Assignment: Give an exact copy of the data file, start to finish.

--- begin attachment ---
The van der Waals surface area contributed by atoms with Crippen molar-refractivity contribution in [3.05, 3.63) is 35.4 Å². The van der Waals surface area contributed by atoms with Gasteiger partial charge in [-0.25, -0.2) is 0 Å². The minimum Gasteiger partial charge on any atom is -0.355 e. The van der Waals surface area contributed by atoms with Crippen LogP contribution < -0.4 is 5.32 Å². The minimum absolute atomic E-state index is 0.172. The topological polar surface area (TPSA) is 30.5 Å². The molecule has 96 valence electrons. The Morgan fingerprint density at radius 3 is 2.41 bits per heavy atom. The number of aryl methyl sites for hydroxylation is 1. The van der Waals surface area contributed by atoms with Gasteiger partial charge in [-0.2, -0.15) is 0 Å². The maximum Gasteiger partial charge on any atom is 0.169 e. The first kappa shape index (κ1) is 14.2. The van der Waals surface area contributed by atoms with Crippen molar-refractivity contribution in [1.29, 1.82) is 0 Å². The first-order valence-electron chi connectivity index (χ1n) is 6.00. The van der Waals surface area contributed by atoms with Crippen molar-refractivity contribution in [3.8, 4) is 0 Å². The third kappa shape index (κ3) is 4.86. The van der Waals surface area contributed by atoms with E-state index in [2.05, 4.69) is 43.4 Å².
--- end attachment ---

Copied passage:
The van der Waals surface area contributed by atoms with Crippen molar-refractivity contribution in [3.05, 3.63) is 35.4 Å². The van der Waals surface area contributed by atoms with Gasteiger partial charge in [-0.25, -0.2) is 0 Å². The minimum Gasteiger partial charge on any atom is -0.355 e. The van der Waals surface area contributed by atoms with Crippen LogP contribution < -0.4 is 5.32 Å². The minimum absolute atomic E-state index is 0.172. The topological polar surface area (TPSA) is 30.5 Å². The molecule has 96 valence electrons. The Morgan fingerprint density at radius 3 is 2.41 bits per heavy atom. The number of aryl methyl sites for hydroxylation is 1. The van der Waals surface area contributed by atoms with Gasteiger partial charge in [-0.2, -0.15) is 0 Å². The maximum Gasteiger partial charge on any atom is 0.169 e. The first kappa shape index (κ1) is 14.2. The van der Waals surface area contributed by atoms with Crippen molar-refractivity contribution in [1.29, 1.82) is 0 Å². The first-order valence-electron chi connectivity index (χ1n) is 6.00. The van der Waals surface area contributed by atoms with Crippen molar-refractivity contribution in [3.8, 4) is 0 Å². The third kappa shape index (κ3) is 4.86. The van der Waals surface area contributed by atoms with E-state index in [2.05, 4.69) is 43.4 Å².